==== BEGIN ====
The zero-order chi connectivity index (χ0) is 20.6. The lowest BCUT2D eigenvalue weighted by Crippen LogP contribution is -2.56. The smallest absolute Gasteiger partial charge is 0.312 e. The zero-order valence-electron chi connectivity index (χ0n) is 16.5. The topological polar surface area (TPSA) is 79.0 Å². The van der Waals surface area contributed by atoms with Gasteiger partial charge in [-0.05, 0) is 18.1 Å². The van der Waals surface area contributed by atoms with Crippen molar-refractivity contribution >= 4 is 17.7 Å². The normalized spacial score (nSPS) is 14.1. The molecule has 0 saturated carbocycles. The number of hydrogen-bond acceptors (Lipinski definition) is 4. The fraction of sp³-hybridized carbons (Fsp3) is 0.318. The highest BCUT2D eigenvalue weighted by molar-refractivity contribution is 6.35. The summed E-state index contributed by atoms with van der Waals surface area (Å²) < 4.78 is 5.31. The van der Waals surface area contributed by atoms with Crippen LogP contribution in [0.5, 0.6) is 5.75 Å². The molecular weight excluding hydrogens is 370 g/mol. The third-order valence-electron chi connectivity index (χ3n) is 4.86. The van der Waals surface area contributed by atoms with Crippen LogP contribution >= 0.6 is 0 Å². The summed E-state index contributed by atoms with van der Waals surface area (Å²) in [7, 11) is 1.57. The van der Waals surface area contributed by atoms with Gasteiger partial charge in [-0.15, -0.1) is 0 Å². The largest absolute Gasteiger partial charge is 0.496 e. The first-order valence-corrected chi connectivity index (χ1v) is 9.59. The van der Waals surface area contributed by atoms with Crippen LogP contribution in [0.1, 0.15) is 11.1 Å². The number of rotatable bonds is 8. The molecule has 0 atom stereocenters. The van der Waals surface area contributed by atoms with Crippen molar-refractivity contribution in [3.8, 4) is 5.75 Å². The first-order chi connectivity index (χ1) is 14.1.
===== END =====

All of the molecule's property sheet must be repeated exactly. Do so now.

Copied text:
The zero-order chi connectivity index (χ0) is 20.6. The lowest BCUT2D eigenvalue weighted by Crippen LogP contribution is -2.56. The smallest absolute Gasteiger partial charge is 0.312 e. The zero-order valence-electron chi connectivity index (χ0n) is 16.5. The topological polar surface area (TPSA) is 79.0 Å². The van der Waals surface area contributed by atoms with Gasteiger partial charge in [-0.05, 0) is 18.1 Å². The van der Waals surface area contributed by atoms with Crippen molar-refractivity contribution >= 4 is 17.7 Å². The normalized spacial score (nSPS) is 14.1. The molecule has 0 saturated carbocycles. The number of hydrogen-bond acceptors (Lipinski definition) is 4. The fraction of sp³-hybridized carbons (Fsp3) is 0.318. The highest BCUT2D eigenvalue weighted by molar-refractivity contribution is 6.35. The summed E-state index contributed by atoms with van der Waals surface area (Å²) < 4.78 is 5.31. The van der Waals surface area contributed by atoms with Crippen LogP contribution in [0.5, 0.6) is 5.75 Å². The molecular weight excluding hydrogens is 370 g/mol. The third-order valence-electron chi connectivity index (χ3n) is 4.86. The van der Waals surface area contributed by atoms with Crippen LogP contribution >= 0.6 is 0 Å². The summed E-state index contributed by atoms with van der Waals surface area (Å²) in [7, 11) is 1.57. The van der Waals surface area contributed by atoms with Gasteiger partial charge in [-0.15, -0.1) is 0 Å². The largest absolute Gasteiger partial charge is 0.496 e. The first-order valence-corrected chi connectivity index (χ1v) is 9.59. The van der Waals surface area contributed by atoms with Crippen LogP contribution in [0.1, 0.15) is 11.1 Å². The number of rotatable bonds is 8. The molecule has 0 atom stereocenters. The van der Waals surface area contributed by atoms with Crippen molar-refractivity contribution in [3.8, 4) is 5.75 Å². The first-order chi connectivity index (χ1) is 14.1.